The payoff will come when the effect of the improvements now being made in the mines is felt; and we confidently expect coal mine fatality and injury rates to decline further until, by the time the law is a year old, there will be no doubt about the effectiveness of either the law or our enforcement of it.


The mandatory safety standards in the act are designated to be interim standards to be enforced until superseded by improved standards that may be promulgated by the Secretary of the Interior under the provisions of section 101 of the act.

On March 28, the Secretary published extensive coal mine safety regulations in the Federal Register to codify and supplement these interim standards, many of which contain qualifications such as “Approved by the Secretary”; “to be prescribed by the Secretary," et cetera.


In order for the Bureal of Mines to enforce these standards, it is essential that the inspectors know what is acceptable with regard to these qualifications, and it is desirable that the mine operators and workers also be so informed.

After a tremendous effort on the part of many Bureau of Mines experts who participated in the preparation of these regulations, they were ready for publication late in March. Because of the urgency of the need to make them public and because we do not consider that they contained any new or improved standards, they were promulgated immediately upon publication in the Federal Register. Copies were then distributed to all of the coal mine operators subject to the act.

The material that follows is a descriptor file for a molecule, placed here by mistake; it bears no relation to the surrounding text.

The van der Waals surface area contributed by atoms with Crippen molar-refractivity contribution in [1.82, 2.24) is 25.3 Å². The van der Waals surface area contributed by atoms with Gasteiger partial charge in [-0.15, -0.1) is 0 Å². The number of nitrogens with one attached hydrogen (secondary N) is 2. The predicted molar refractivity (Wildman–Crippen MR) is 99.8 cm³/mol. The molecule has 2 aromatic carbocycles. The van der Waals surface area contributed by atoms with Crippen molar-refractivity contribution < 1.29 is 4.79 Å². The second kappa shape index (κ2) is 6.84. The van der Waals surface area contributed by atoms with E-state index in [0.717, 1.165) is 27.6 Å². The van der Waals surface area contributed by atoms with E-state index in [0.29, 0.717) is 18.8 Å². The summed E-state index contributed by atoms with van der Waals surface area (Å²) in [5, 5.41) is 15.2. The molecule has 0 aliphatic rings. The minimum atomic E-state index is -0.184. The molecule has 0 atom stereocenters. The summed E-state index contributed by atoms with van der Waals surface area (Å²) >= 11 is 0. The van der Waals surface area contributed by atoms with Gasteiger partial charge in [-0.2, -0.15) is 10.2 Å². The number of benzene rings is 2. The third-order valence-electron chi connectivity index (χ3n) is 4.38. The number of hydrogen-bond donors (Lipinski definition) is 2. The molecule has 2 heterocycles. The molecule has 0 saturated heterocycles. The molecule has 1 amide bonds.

On March 30, the Bureau of Mines began to make inspections under the new law, citing violations with reference to the March 28 regulations.

On April 23, a Federal judge in Abingdon, Va., issued an order restraining the Bureau of Mines from enforcing the regulations, and they have not been used as a reference for citing violations since that time. They have continued to be used by Bureau of Mines inspectors, however, as a guide in determining whether or not operators are in compliance with the statutory standards, and violations of the statutory standards have been cited accordingly.